The anchored cross, or mariner's cross, is a stylized cross in the shape of an anchor. It is a symbol which is shaped like a plus sign with anchor-like protrusions at the end of each arm, hence the name. The symbol can be used to signify 'fresh start' or 'hope', as in The Bible, Hebrews 6.19: "Which hope we have as an anchor of the soul, both sure and stedfast, and which entereth into that within the veil".
An anchor is a device, normally made of metal, used to connect a vessel to the bed of a body of water to prevent the craft from drifting due to wind or current. The word derives from Latin ancora, which itself comes from the Greek ἄγκυρα (ankura).
The mariner's cross is also referred to as St. Clement's Cross in reference to the way he was martyred.
Pope Clement I, also known as Saint Clement of Rome, is listed by Irenaeus and Tertullian as Bishop of Rome, holding office from 88 to his death in 99. He is considered to be the first Apostolic Father of the Church.
Barnabas, born Joseph, was an early Christian, one of the prominent Christian disciples in Jerusalem. According to Acts 4:36, Barnabas was a Cypriot Jew. Named an apostle in Acts 14:14, he and Paul the Apostle undertook missionary journeys together and defended Gentile converts against the Judaizers. They traveled together making more converts, and participated in the Council of Jerusalem Barnabas and Paul successfully evangelized among the "God-fearing" Gentiles who attended synagogues in various Hellenized cities of Anatolia.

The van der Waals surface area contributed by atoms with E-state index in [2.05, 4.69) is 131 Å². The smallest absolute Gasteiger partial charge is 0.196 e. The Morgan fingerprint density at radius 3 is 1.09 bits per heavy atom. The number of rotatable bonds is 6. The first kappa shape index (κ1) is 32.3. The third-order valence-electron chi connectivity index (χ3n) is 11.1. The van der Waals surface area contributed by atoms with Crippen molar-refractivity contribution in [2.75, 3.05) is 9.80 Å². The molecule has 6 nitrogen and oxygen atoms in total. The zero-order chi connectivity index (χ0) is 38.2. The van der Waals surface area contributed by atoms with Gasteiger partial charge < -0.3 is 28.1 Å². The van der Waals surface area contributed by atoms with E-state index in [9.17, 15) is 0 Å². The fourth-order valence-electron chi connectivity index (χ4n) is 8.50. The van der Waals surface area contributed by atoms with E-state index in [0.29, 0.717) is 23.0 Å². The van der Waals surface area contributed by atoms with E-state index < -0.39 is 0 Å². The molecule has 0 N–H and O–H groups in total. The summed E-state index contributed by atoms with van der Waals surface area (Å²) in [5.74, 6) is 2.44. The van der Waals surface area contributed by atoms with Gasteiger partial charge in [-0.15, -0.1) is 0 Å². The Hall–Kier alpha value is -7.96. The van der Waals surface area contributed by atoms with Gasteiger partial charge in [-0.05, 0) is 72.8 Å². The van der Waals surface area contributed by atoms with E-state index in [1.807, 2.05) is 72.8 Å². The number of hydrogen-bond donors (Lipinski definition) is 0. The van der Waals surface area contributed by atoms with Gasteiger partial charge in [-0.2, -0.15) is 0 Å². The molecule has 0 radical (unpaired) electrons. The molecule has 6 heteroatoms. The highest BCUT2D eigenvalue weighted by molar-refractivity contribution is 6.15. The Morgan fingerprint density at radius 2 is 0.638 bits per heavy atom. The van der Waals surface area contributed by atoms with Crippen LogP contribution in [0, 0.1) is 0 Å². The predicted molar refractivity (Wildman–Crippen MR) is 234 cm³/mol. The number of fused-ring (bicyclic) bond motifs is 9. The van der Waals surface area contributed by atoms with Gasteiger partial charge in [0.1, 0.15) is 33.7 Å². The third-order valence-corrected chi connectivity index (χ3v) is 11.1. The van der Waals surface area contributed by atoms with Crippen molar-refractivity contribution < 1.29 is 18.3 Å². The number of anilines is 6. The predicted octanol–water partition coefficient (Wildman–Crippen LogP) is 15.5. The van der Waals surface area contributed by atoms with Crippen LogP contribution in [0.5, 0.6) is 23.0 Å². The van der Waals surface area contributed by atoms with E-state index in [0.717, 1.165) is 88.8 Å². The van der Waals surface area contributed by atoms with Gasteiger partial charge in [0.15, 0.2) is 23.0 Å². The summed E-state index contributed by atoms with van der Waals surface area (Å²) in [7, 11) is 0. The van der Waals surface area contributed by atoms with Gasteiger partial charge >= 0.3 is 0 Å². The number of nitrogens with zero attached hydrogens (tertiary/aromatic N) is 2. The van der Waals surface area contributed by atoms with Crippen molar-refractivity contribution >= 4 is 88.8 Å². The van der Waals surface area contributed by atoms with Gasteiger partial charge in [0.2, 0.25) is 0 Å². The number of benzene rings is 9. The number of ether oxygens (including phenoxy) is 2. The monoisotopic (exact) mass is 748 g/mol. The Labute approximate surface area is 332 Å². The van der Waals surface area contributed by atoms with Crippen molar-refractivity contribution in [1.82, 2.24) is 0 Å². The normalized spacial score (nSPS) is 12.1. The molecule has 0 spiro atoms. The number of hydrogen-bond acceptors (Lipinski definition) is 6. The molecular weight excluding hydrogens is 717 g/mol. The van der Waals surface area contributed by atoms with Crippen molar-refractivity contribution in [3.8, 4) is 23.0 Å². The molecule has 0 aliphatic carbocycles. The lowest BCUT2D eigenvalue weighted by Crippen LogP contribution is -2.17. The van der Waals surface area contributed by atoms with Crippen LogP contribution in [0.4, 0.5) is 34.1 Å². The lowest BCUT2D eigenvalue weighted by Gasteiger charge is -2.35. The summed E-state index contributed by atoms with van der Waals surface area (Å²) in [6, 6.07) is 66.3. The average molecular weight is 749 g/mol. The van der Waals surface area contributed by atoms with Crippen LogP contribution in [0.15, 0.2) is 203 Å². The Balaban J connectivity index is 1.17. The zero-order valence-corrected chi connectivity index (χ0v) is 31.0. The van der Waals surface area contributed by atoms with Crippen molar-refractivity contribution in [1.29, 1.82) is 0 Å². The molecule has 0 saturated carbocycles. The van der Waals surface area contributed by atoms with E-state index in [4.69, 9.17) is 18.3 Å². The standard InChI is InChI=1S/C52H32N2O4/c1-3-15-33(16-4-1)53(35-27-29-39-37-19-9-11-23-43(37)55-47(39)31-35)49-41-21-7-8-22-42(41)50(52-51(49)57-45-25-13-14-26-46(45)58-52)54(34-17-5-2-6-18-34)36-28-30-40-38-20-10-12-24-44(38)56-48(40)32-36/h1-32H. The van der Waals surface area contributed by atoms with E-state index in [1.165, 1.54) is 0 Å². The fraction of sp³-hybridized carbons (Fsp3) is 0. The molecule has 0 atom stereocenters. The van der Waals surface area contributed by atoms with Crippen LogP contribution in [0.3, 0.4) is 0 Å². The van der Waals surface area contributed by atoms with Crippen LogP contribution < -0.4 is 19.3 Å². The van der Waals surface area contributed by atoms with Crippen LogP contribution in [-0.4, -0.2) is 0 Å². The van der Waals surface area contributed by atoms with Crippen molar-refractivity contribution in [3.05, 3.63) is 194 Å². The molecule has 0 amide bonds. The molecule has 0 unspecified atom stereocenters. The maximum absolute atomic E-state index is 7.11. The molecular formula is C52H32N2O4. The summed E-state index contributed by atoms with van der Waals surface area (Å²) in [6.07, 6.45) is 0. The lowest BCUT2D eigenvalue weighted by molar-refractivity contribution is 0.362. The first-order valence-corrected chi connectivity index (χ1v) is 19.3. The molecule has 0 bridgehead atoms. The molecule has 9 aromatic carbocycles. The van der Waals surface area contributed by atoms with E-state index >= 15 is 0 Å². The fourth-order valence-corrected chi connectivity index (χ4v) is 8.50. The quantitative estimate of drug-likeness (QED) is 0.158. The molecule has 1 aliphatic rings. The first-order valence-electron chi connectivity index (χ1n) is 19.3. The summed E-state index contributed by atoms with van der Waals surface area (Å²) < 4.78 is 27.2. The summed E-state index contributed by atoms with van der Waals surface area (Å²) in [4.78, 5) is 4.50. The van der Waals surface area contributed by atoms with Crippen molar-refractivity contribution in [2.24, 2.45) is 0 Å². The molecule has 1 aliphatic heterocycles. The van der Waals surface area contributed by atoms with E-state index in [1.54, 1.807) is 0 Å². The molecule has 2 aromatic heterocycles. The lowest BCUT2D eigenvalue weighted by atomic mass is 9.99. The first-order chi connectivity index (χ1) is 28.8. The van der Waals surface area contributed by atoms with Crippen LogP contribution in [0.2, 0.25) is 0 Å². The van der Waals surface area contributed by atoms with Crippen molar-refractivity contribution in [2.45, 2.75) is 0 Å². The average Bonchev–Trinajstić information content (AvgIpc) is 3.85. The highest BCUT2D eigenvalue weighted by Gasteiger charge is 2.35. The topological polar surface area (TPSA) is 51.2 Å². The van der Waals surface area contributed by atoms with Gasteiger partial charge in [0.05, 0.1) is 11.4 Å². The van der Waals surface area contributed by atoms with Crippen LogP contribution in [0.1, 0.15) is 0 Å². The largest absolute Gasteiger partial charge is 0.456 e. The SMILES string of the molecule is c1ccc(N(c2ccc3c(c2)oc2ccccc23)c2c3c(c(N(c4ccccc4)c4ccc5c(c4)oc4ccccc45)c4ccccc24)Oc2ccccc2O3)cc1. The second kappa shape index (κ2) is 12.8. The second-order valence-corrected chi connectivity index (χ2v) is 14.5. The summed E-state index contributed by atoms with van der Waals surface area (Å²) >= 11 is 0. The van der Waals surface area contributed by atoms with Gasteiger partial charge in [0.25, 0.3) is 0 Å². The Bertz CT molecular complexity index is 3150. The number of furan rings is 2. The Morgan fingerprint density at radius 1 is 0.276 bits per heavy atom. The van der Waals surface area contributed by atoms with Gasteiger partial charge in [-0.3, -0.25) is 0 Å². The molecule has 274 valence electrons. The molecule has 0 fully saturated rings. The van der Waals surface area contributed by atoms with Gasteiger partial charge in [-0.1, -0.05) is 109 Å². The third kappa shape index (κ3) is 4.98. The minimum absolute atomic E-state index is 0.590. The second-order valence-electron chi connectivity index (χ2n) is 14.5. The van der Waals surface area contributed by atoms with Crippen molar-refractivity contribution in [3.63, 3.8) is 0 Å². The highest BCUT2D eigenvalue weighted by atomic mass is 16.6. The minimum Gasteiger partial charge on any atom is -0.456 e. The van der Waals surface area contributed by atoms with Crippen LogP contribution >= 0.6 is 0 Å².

John the Evangelist is the name traditionally given to the author of the Gospel of John. Christians have traditionally identified him with John the Apostle, John of Patmos, or John the Presbyter, although this has been disputed by modern scholars.
Matthew the Apostle was, according to the Christian Bible, one of the twelve apostles of Jesus and, according to Christian tradition, one of the four Evangelists.
A dagger, obelisk, or obelus is a typographical symbol that usually indicates a footnote if an asterisk has already been used. It is present in Unicode as U+2020†DAGGER. The term "obelisk" derives from the Greek: ὀβελίσκος, which means "little obelus"; from ὀβελός meaning "roasting spit". It was originally represented by the subtraction and division symbols by Ancient Greek scholars as critical marks in manuscripts.
"Son of man", "son of Adam", or "like a man" are phrases used in the Hebrew Bible, various apocalyptic works of the intertestamental period, and in the Greek New Testament. In the indefinite form used in the Hebrew Bible it is a form of address, or it contrasts human beings against God and the angels, or contrasts foreign nations, which are often represented as animals in apocalyptic writings, with Israel which is represented as human, or it signifies an eschatological human figure.
A seraph is a Hebrew-origin word referring to a type of celestial or heavenly being originating in Ancient Judaism. The term plays a role in subsequent Judaism, Christianity, and Islam. The singular "seraph" is a back-formation from the Hebrew plural-form "seraphim", whereas in Hebrew the singular is "saraph".
The flag of the state of Rhode Island and Providence Plantations is white and consists of a gold anchor in the center surrounded by thirteen gold stars. A blue ribbon below the anchor bears the state's motto in gold: "HOPE." The flag is frequently depicted with golden fringe around the edges of the flag.
The term girdle, meaning "belt", commonly refers to the liturgical attire that normally closes a cassock in many Christian denominations, including the Anglican Communion, Methodist Church and Lutheran Church. The girdle, in the 8th or 9th century, was said to resemble an ancient Levitical Jewish vestment, and in that era, was not visible. In 800 AD, the girdle began to be worn by Christian deacons in the Eastern Church.